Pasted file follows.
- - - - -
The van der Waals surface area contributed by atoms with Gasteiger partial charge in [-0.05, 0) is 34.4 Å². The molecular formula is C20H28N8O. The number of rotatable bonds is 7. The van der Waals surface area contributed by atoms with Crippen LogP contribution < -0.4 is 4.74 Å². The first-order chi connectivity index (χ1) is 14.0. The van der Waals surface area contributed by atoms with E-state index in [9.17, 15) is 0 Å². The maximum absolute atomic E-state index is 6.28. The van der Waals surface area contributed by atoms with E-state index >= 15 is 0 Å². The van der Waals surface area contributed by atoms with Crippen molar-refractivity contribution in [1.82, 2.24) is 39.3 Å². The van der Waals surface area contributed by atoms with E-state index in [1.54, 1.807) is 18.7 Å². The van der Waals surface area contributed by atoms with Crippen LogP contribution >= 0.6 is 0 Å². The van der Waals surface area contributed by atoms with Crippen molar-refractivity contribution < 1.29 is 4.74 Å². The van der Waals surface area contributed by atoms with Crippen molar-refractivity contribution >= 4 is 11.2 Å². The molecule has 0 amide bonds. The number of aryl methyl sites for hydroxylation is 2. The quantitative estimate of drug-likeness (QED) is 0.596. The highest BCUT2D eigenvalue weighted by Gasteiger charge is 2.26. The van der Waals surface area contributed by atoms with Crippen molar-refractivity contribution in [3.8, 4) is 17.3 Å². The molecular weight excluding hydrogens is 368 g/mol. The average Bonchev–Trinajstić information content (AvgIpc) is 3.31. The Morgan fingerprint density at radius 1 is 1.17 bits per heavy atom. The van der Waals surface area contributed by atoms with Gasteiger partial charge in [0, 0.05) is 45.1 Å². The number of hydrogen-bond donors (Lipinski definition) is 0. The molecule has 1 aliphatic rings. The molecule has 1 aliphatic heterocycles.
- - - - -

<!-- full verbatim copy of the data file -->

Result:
The van der Waals surface area contributed by atoms with Gasteiger partial charge in [-0.05, 0) is 34.4 Å². The molecular formula is C20H28N8O. The number of rotatable bonds is 7. The van der Waals surface area contributed by atoms with Crippen LogP contribution < -0.4 is 4.74 Å². The first-order chi connectivity index (χ1) is 14.0. The van der Waals surface area contributed by atoms with E-state index in [9.17, 15) is 0 Å². The maximum absolute atomic E-state index is 6.28. The van der Waals surface area contributed by atoms with E-state index >= 15 is 0 Å². The van der Waals surface area contributed by atoms with Crippen molar-refractivity contribution in [1.82, 2.24) is 39.3 Å². The van der Waals surface area contributed by atoms with E-state index in [1.54, 1.807) is 18.7 Å². The van der Waals surface area contributed by atoms with Crippen LogP contribution >= 0.6 is 0 Å². The van der Waals surface area contributed by atoms with Crippen molar-refractivity contribution < 1.29 is 4.74 Å². The van der Waals surface area contributed by atoms with Crippen molar-refractivity contribution >= 4 is 11.2 Å². The molecule has 0 amide bonds. The number of aryl methyl sites for hydroxylation is 2. The quantitative estimate of drug-likeness (QED) is 0.596. The highest BCUT2D eigenvalue weighted by Gasteiger charge is 2.26. The van der Waals surface area contributed by atoms with Crippen molar-refractivity contribution in [3.8, 4) is 17.3 Å². The molecular weight excluding hydrogens is 368 g/mol. The average Bonchev–Trinajstić information content (AvgIpc) is 3.31. The Morgan fingerprint density at radius 1 is 1.17 bits per heavy atom. The van der Waals surface area contributed by atoms with Gasteiger partial charge in [0, 0.05) is 45.1 Å². The number of hydrogen-bond donors (Lipinski definition) is 0. The molecule has 1 aliphatic rings. The molecule has 1 aliphatic heterocycles.